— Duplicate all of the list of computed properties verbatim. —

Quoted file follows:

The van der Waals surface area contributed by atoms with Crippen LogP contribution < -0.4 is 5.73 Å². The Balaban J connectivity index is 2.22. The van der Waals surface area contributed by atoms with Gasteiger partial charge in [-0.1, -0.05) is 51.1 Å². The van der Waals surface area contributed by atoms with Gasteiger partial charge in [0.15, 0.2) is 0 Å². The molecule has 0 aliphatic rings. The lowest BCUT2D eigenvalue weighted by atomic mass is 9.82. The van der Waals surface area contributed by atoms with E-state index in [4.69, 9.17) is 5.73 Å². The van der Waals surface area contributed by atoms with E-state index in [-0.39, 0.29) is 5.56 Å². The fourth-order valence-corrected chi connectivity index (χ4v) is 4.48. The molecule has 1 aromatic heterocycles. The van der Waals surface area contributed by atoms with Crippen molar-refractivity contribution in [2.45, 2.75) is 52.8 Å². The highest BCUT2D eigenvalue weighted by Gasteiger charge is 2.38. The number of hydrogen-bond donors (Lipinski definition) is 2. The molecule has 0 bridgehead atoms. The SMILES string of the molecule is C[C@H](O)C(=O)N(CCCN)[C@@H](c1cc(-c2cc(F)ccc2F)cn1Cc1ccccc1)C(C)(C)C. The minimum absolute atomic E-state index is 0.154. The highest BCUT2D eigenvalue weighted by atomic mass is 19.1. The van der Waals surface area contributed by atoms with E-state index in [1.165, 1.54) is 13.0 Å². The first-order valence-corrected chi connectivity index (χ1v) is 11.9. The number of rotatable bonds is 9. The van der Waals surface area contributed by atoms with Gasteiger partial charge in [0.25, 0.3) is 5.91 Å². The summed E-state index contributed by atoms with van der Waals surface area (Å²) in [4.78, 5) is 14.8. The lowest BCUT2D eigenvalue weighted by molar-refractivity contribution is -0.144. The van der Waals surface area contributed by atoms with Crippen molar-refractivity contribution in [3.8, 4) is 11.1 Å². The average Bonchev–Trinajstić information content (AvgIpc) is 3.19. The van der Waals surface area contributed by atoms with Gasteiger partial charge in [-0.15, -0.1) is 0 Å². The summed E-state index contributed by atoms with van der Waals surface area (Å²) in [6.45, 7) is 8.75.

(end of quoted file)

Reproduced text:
The van der Waals surface area contributed by atoms with Crippen LogP contribution < -0.4 is 5.73 Å². The Balaban J connectivity index is 2.22. The van der Waals surface area contributed by atoms with Gasteiger partial charge in [-0.1, -0.05) is 51.1 Å². The van der Waals surface area contributed by atoms with Gasteiger partial charge in [0.15, 0.2) is 0 Å². The molecule has 0 aliphatic rings. The lowest BCUT2D eigenvalue weighted by atomic mass is 9.82. The van der Waals surface area contributed by atoms with E-state index in [4.69, 9.17) is 5.73 Å². The van der Waals surface area contributed by atoms with E-state index in [-0.39, 0.29) is 5.56 Å². The fourth-order valence-corrected chi connectivity index (χ4v) is 4.48. The molecule has 1 aromatic heterocycles. The van der Waals surface area contributed by atoms with Crippen molar-refractivity contribution in [2.45, 2.75) is 52.8 Å². The highest BCUT2D eigenvalue weighted by Gasteiger charge is 2.38. The number of hydrogen-bond donors (Lipinski definition) is 2. The molecule has 0 bridgehead atoms. The SMILES string of the molecule is C[C@H](O)C(=O)N(CCCN)[C@@H](c1cc(-c2cc(F)ccc2F)cn1Cc1ccccc1)C(C)(C)C. The minimum absolute atomic E-state index is 0.154. The highest BCUT2D eigenvalue weighted by atomic mass is 19.1. The van der Waals surface area contributed by atoms with E-state index in [1.165, 1.54) is 13.0 Å². The first-order valence-corrected chi connectivity index (χ1v) is 11.9. The number of rotatable bonds is 9. The van der Waals surface area contributed by atoms with Gasteiger partial charge in [0.25, 0.3) is 5.91 Å². The summed E-state index contributed by atoms with van der Waals surface area (Å²) in [4.78, 5) is 14.8. The lowest BCUT2D eigenvalue weighted by molar-refractivity contribution is -0.144. The van der Waals surface area contributed by atoms with Crippen molar-refractivity contribution in [3.8, 4) is 11.1 Å². The average Bonchev–Trinajstić information content (AvgIpc) is 3.19. The van der Waals surface area contributed by atoms with Gasteiger partial charge in [-0.15, -0.1) is 0 Å². The summed E-state index contributed by atoms with van der Waals surface area (Å²) in [6.45, 7) is 8.75.